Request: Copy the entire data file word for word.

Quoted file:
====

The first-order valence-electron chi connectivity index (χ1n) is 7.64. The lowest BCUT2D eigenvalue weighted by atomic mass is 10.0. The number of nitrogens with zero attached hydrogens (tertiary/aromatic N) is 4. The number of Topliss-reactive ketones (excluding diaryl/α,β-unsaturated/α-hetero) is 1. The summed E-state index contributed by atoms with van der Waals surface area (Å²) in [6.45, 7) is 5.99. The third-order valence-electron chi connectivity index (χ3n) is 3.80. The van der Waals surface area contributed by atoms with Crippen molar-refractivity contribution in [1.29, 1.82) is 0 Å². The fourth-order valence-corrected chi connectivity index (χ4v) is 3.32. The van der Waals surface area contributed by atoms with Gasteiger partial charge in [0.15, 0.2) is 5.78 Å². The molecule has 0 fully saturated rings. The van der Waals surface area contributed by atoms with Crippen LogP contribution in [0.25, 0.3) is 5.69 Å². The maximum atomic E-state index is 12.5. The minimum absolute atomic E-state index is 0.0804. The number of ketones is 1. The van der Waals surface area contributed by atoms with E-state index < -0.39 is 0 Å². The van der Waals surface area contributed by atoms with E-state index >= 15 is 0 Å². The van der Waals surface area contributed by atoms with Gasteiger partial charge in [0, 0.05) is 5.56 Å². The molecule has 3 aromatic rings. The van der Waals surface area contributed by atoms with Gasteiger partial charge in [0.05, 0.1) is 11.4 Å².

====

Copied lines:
The first-order valence-electron chi connectivity index (χ1n) is 7.64. The lowest BCUT2D eigenvalue weighted by atomic mass is 10.0. The number of nitrogens with zero attached hydrogens (tertiary/aromatic N) is 4. The number of Topliss-reactive ketones (excluding diaryl/α,β-unsaturated/α-hetero) is 1. The summed E-state index contributed by atoms with van der Waals surface area (Å²) in [6.45, 7) is 5.99. The third-order valence-electron chi connectivity index (χ3n) is 3.80. The van der Waals surface area contributed by atoms with Crippen molar-refractivity contribution in [1.29, 1.82) is 0 Å². The fourth-order valence-corrected chi connectivity index (χ4v) is 3.32. The van der Waals surface area contributed by atoms with Gasteiger partial charge in [0.15, 0.2) is 5.78 Å². The molecule has 0 fully saturated rings. The van der Waals surface area contributed by atoms with Crippen LogP contribution in [0.25, 0.3) is 5.69 Å². The maximum atomic E-state index is 12.5. The minimum absolute atomic E-state index is 0.0804. The number of ketones is 1. The van der Waals surface area contributed by atoms with E-state index < -0.39 is 0 Å². The van der Waals surface area contributed by atoms with E-state index >= 15 is 0 Å². The van der Waals surface area contributed by atoms with Gasteiger partial charge in [0, 0.05) is 5.56 Å². The molecule has 3 aromatic rings. The van der Waals surface area contributed by atoms with Gasteiger partial charge in [0.05, 0.1) is 11.4 Å².